Dave Kallas spent over two decades busting drug dealers on the streets of Las Vegas.
On Saturday, he became a dealer himself — a legal one — when his medical marijuana dispensary The Apothecarium, 7885 W. Sahara Ave., officially opened for business.
Kallas, 60, and his business partner, Ryan Hudson — who runs/owns the original Apothecarium in San Francisco — both see the business as an opportunity to help people who might benefit from the medicinal benefits of marijuana by giving them a legal means of getting their hands on it.
Hudson called it a "harm reduction program," noting people won't have to head into a sketchy neighborhood to buy marijuana from a shady dealer.
"We have a lawful way for you to obtain the relief you're looking for," Kallas said.
The genesis for opening a dispensary in Las Vegas came from his own struggle with pain.
Kallas spent 21 years as an officer and detective for Las Vegas police, and another nine for the police union as the executive director and director of governmental affairs before retiring in 2009.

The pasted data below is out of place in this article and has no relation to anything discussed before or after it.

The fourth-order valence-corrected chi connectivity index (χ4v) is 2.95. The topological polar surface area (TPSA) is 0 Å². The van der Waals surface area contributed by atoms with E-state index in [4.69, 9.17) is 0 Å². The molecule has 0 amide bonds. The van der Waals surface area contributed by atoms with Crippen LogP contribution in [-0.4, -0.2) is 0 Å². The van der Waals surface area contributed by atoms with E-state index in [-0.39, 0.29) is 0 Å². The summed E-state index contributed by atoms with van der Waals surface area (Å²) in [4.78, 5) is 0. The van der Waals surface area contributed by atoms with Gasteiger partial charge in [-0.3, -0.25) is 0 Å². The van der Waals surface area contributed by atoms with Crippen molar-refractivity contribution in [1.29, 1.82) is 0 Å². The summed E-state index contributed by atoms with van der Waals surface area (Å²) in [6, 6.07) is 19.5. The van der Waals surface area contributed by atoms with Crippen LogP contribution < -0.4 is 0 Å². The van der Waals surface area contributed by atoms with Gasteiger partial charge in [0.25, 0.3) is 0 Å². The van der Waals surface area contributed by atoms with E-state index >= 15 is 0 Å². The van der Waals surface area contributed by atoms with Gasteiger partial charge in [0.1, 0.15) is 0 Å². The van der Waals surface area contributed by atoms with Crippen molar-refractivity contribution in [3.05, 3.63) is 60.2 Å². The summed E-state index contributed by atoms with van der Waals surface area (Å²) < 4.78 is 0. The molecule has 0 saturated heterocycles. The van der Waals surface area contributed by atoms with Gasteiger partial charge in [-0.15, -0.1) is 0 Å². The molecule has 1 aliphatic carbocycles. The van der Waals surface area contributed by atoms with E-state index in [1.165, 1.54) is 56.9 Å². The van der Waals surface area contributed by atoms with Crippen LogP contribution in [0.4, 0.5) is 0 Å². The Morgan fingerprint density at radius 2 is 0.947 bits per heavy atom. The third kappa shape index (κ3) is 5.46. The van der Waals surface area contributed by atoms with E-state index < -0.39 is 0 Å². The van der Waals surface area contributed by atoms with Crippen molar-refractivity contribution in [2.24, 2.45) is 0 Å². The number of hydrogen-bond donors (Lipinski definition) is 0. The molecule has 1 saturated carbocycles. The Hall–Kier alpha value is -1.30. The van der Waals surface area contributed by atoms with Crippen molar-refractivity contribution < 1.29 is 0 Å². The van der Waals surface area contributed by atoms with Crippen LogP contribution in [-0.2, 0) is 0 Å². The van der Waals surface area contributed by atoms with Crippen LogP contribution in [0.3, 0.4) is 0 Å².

Three years after retiring, Kallas was diagnosed with Disseminated Valley Fever, a painful, incurable fungal disease that attacks the bones and central nervous system.
His doctors recommended the standard opioid rundown to ease his pain. Kallas said he didn't want to risk the addictive nature of those drugs.
"There's just too many negative effects that occur from what you could get by prescription from a pharmacy," Kallas said.
So when the Nevada Legislature made medical marijuana a reality in 2013, Kallas said he saw an opportunity, and reached out to his friend Rich Abajian to gauge his interest in opening a dispensary.
Kallas said he and Abajian, a well-known car salesman and executive at Findlay Automotive Group, both saw the industry as way to help the residents of Las Vegas.
"I was fully engaged saying, 'Let's go find an alternative not just for me, but for whomever else may need it,'" Kallas said.
After months of searching, they met Hudson.
Kallas said he was blown away by the passion Hudson, 37, and his company showed in helping its patients with whatever ails they had.
Talks eventually became a partnership. The group applied for and was awarded one of the highly sought medical marijuana dispensary licenses in Clark County.
Kallas called Saturday's opening "bittersweet," because his friend and business partner wasn't able to see it.
Abajian passed away Feb. 9 from an apparent heart attack at his Henderson home.
"He was my boss. He was my friend. He was my mentor," Kallas said.
But Kallas said he wants to continue Abajian's mission in helping those in Las Vegas get the kind of help they need.
"We're here to help people buy medicine that will provide them the relief that they have not been able to get," he said.